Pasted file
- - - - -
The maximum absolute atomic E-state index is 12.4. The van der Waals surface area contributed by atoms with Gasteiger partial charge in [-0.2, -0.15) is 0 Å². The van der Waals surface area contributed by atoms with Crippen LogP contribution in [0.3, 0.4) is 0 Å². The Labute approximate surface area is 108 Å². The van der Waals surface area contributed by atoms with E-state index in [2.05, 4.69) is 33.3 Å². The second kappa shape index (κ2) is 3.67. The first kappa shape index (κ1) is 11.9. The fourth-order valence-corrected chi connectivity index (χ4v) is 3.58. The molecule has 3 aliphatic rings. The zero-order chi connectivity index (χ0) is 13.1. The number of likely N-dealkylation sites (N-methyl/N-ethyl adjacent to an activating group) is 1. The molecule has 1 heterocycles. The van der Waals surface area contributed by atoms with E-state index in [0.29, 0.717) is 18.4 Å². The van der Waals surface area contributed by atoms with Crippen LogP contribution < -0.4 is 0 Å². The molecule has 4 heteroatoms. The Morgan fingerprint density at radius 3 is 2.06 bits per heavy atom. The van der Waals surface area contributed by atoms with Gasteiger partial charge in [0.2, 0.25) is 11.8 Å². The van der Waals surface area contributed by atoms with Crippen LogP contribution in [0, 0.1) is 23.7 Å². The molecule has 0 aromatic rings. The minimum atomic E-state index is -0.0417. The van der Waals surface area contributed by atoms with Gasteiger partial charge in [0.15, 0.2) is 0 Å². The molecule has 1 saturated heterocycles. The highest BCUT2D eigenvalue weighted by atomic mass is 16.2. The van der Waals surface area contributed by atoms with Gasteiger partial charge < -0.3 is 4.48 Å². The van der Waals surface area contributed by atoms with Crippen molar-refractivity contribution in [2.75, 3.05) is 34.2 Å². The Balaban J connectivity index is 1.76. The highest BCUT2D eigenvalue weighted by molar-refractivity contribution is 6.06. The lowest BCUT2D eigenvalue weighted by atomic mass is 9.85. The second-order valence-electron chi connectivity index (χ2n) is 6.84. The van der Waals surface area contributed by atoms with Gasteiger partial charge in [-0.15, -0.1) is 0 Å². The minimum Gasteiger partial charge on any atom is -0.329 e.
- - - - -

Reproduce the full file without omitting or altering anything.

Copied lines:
The maximum absolute atomic E-state index is 12.4. The van der Waals surface area contributed by atoms with Gasteiger partial charge in [-0.2, -0.15) is 0 Å². The van der Waals surface area contributed by atoms with Crippen LogP contribution in [0.3, 0.4) is 0 Å². The Labute approximate surface area is 108 Å². The van der Waals surface area contributed by atoms with E-state index in [2.05, 4.69) is 33.3 Å². The second kappa shape index (κ2) is 3.67. The first kappa shape index (κ1) is 11.9. The fourth-order valence-corrected chi connectivity index (χ4v) is 3.58. The molecule has 3 aliphatic rings. The zero-order chi connectivity index (χ0) is 13.1. The number of likely N-dealkylation sites (N-methyl/N-ethyl adjacent to an activating group) is 1. The molecule has 1 heterocycles. The van der Waals surface area contributed by atoms with E-state index in [0.29, 0.717) is 18.4 Å². The van der Waals surface area contributed by atoms with Crippen LogP contribution < -0.4 is 0 Å². The molecule has 4 heteroatoms. The Morgan fingerprint density at radius 3 is 2.06 bits per heavy atom. The van der Waals surface area contributed by atoms with Gasteiger partial charge in [0.2, 0.25) is 11.8 Å². The van der Waals surface area contributed by atoms with Crippen LogP contribution in [0, 0.1) is 23.7 Å². The molecule has 0 aromatic rings. The minimum atomic E-state index is -0.0417. The van der Waals surface area contributed by atoms with Gasteiger partial charge in [0.15, 0.2) is 0 Å². The molecule has 1 saturated heterocycles. The highest BCUT2D eigenvalue weighted by atomic mass is 16.2. The van der Waals surface area contributed by atoms with Gasteiger partial charge < -0.3 is 4.48 Å². The van der Waals surface area contributed by atoms with Crippen molar-refractivity contribution in [2.75, 3.05) is 34.2 Å². The Balaban J connectivity index is 1.76. The highest BCUT2D eigenvalue weighted by molar-refractivity contribution is 6.06. The lowest BCUT2D eigenvalue weighted by atomic mass is 9.85. The second-order valence-electron chi connectivity index (χ2n) is 6.84. The van der Waals surface area contributed by atoms with Gasteiger partial charge in [-0.15, -0.1) is 0 Å². The minimum Gasteiger partial charge on any atom is -0.329 e.